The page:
Werner: Weight on Wes to carry Illini offense

Quarterbacks always face pressure, but Illini injuries put even more weight on Lunt to carry the load

CHAMPAIGN - The weight on Wes Lunt’s shoulder pads must feel suffocating.

“He’s got to be great,” Illinois interim head coach Bill Cubit said of the Illini junior quarterback. “He’s got to be great every single game.”

If Lunt isn’t great on any given Saturday this season, the Illini (4-3, 1-2 Big Ten) likely lose that game. That again was the case for the Illini’s 24-13 homecoming loss to Wisconsin (6-2, 2-1 Big Ten) on Saturday at Memorial Stadium.

The Illini quarterback completed 22 of 43 passes for 278 yards, no touchdowns and an interception. Not terrible. But far from perfect -- and Lunt has to play nearly perfect for an injury-ravaged Illini offense to beat great defenses and good teams, like Wisconsin.

“(Quarterbacks coach) Ryan Cubit came up to me after the game and told me, ‘We’re expecting perfection’ out of me,” Lunt said. “That’s hard to do, but that’s a role I’m going to take and look forward to. We just have a lot of young guys, a lot of guys who are beat up and not playing. I’m going to try to do my best and focus on one play at a time and try to move this offense the best I can.”

Lunt -- a talented player that likely will get an even closer look from NFL scouts next season -- was unfairly dubbed by some as a “savior” when he decided to transfer from Oklahoma State after starting several games as a true freshman. Lunt knew that his supporting pieces at Illinois wouldn’t be great, and if he wants to be an NFL quarterback he'll have to shine through such adversity. After all, Wisconsin won with its backup quarterback, Bart Houston, and without its best offensive weapon, running back Corey Clement.

But even the top NFL draft prospects could sympathize for the Illini quarterback’s current plight.

The top storyline of the offseason was whether Lunt, who missed eight games over his first two collegiate seasons due to a myriad of injuries, could stay healthy for an entire season. While Lunt has avoided the injury bug -- thanks in large part to great protection from his offensive line (eight sacks in seven games) -- it has infected his best weapons.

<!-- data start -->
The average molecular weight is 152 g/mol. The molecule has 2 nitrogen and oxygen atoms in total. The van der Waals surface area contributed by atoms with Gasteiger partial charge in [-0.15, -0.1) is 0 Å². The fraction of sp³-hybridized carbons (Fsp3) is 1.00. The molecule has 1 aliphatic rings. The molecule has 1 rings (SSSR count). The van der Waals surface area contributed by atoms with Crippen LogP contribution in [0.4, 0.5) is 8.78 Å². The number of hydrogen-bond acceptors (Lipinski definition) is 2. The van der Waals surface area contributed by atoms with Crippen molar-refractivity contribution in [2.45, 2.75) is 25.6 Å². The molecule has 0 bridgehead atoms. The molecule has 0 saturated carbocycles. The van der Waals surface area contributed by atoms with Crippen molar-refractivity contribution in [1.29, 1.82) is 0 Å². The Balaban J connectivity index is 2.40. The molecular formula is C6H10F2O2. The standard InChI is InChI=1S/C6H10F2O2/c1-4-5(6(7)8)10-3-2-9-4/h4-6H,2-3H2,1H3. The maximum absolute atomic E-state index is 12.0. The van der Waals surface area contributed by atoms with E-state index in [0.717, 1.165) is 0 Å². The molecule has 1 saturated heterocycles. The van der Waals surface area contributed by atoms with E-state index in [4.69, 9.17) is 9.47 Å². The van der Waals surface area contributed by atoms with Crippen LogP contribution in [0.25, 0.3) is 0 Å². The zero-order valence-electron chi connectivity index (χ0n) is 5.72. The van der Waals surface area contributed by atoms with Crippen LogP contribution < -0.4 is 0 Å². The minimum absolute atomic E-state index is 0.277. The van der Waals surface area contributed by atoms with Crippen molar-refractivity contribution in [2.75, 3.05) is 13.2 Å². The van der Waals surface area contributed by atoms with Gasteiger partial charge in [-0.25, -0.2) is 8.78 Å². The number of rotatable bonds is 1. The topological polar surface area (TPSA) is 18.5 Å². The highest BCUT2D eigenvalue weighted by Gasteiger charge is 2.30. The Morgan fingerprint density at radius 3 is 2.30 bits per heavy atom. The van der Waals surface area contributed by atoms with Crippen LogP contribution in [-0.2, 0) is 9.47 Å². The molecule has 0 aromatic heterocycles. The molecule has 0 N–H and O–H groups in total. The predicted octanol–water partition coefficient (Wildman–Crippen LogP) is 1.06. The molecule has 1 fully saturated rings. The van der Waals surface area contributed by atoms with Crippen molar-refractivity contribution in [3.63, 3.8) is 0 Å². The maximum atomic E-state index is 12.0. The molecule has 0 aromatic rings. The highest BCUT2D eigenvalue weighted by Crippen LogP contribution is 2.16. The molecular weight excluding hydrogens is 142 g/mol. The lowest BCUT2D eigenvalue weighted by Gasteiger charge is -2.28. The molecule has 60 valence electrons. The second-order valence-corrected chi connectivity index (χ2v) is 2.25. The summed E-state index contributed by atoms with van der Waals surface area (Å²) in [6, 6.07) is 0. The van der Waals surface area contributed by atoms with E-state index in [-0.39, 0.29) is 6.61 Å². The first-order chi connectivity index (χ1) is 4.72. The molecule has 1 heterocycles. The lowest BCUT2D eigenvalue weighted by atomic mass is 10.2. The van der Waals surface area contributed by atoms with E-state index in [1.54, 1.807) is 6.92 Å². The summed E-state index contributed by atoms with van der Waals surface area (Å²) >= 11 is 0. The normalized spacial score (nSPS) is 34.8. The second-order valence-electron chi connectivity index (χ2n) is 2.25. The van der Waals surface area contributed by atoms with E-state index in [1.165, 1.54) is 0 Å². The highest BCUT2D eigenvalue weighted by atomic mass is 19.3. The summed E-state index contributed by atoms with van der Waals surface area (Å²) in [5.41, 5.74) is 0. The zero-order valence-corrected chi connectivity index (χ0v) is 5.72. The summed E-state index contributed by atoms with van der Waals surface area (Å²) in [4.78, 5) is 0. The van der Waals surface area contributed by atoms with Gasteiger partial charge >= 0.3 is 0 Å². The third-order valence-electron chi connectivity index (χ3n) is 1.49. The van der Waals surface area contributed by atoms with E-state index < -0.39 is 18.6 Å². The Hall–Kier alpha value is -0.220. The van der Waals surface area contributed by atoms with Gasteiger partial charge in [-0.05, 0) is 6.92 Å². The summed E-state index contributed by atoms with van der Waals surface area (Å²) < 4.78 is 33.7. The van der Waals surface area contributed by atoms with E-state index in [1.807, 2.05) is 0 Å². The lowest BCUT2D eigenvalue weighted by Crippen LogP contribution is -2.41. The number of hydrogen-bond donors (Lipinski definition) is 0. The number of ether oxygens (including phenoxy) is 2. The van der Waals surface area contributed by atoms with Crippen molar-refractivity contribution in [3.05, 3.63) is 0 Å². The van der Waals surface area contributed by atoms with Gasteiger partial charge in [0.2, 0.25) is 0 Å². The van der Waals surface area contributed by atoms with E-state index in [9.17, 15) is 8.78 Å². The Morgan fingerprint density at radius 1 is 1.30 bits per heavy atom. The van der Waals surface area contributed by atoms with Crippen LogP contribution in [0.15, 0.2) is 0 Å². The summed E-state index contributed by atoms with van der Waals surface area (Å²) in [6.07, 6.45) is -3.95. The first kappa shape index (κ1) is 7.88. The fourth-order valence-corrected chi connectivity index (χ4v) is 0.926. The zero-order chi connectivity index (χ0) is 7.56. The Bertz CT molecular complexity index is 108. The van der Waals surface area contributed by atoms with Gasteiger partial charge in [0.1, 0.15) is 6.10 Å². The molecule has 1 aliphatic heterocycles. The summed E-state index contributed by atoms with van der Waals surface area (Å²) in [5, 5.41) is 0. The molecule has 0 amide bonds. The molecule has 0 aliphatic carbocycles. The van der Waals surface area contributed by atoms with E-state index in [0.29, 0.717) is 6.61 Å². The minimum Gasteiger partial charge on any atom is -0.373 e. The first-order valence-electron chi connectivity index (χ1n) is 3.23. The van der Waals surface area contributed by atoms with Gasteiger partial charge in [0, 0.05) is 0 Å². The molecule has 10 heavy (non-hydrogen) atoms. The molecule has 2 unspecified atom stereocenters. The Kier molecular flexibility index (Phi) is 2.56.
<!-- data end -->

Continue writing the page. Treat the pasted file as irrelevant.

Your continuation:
Three of his top five wide receivers are injured and two likely starters, Mikey Dudek (a Scout.com freshman All-American last season) and Justin Hardee, haven’t played yet this season, and Dudek will redshirt. In their place, Geronimo Allison’s heroics -- he leads the Big Ten in receptions (48) and receiving yards (700) -- have not been enough to overcome the young group’s drop total, which is inching closer to 50 through seven games.

“When we have the chance to make a big play, we have to make it,” Bill Cubit said. “We can’t have foul balls and those things there.”

Three of Lunt’s top four running backs -- senior starter Josh Ferguson and freshmen Dre Brown and Reggie Corbin -- were padless on the sidelines on Saturday due to differing injuries (only Ferguson may return this season). That forced freshman Ke’Shawn Vaughn, who scored the Illini’s lone touchdown on Saturday, to play every snap because the dropoff to the backups is so great.

Lunt’s starting tight end, Tyler White, left Saturday’s game with a serious knee injury, and the Illini’s best lead blocker, Tim Clary, has a big club on his injured hand -- further limiting the Illini's punch up front. The JUCO transfers, Andrew Davis and Ainslie Johnson, have been non-factors so far this season.

Given all the injuries, it’s no surprise the Illini are last in the Big Ten in rushing and red-zone offense.

“When they (Wisconsin) needed to run it, they ran it,” Cubit said. “Sometimes when we need to run it, we didn’t run it real well, and we need to get better at that.”

Those inefficiencies place a huge burden on Lunt’s arm and mind.

“I know I can never play perfect,” Lunt said. “That’s football. But I know I can get us in the right plays and try to do my best play in and play out and just have a positive attitude.

Said Bill Cubit: “He’s handling it great. He takes full responsibility.”

Said senior guard and team captain Ted Karras: “He’s got to be the guy, and he can be the guy. He’s proven he can be the guy.”

The lack of playmakers and game-breakers also places even more pressure on the Cubits to call a more perfect plan.

Cubit’s aerial attack kept Illinois was supposed to hit its high point this season with Lunt, Allison, Dudek, Ferguson and a stable of depth at the skill positions. Plans quickly changed.

The Illini now must rely on its improved but not-dominant defense to keep them in games and allow a piece-by-piece, ball-control offense to try to score just enough points to win.

“You got to scheme and you have to be almost perfect at times,” Cubit said. “That’s why you got to rely on your defense. You have to make them low-scoring games because we’re not going to be an explosive group. It’s just right now, we’re banged up. We’re not going to get a lot of those guys back, so you have to play smart. You have to play old-school football. I know everybody likes the high-flying thing, but we just can’t do it right now.”

The Illini offense ‘s task doesn’t get much easier. Penn State’s defense entered the week with a top-20 scoring defense. Ohio State has several draft picks on its defense, including a few first-round talents, and Northwestern’s defense has been inconsistent but shut down Stanford and Duke.

For Illinois to reach its goals (bowl game, seven or eight wins), it likely needs Lunt to have many more moments, and games, of greatness -- which comes with a ton of responsibility on his shoulders.

“I think any quarterback wants a lot of pressure knowing that you can make a play at any time,” Lunt said. “I try to look at it as a positive. That’s my job. Whether I like it or not, that’s my job. I’m going to go at it and work as hard as I can.”


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